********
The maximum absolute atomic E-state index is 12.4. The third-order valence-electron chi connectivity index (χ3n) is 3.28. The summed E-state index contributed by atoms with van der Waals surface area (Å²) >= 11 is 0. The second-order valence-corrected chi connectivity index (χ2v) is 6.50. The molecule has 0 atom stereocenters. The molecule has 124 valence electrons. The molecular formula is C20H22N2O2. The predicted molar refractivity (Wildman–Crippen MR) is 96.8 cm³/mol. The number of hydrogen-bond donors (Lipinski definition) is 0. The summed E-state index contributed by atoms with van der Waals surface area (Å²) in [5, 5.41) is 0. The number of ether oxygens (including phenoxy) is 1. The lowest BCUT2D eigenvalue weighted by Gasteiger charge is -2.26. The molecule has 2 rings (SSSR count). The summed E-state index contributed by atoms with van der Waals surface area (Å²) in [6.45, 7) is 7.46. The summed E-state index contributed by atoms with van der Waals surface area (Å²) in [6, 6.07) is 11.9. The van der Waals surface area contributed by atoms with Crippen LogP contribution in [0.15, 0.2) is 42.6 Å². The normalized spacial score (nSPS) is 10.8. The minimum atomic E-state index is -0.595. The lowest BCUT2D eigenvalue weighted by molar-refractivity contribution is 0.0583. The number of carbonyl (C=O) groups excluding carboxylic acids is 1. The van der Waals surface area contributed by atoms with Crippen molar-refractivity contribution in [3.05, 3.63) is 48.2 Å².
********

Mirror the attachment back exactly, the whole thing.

The maximum absolute atomic E-state index is 12.4. The third-order valence-electron chi connectivity index (χ3n) is 3.28. The summed E-state index contributed by atoms with van der Waals surface area (Å²) >= 11 is 0. The second-order valence-corrected chi connectivity index (χ2v) is 6.50. The molecule has 0 atom stereocenters. The molecule has 124 valence electrons. The molecular formula is C20H22N2O2. The predicted molar refractivity (Wildman–Crippen MR) is 96.8 cm³/mol. The number of hydrogen-bond donors (Lipinski definition) is 0. The summed E-state index contributed by atoms with van der Waals surface area (Å²) in [5, 5.41) is 0. The number of ether oxygens (including phenoxy) is 1. The lowest BCUT2D eigenvalue weighted by Gasteiger charge is -2.26. The molecule has 2 rings (SSSR count). The summed E-state index contributed by atoms with van der Waals surface area (Å²) in [6.45, 7) is 7.46. The summed E-state index contributed by atoms with van der Waals surface area (Å²) in [6, 6.07) is 11.9. The van der Waals surface area contributed by atoms with Crippen LogP contribution in [0.15, 0.2) is 42.6 Å². The normalized spacial score (nSPS) is 10.8. The minimum atomic E-state index is -0.595. The lowest BCUT2D eigenvalue weighted by molar-refractivity contribution is 0.0583. The number of carbonyl (C=O) groups excluding carboxylic acids is 1. The van der Waals surface area contributed by atoms with Crippen molar-refractivity contribution in [3.05, 3.63) is 48.2 Å².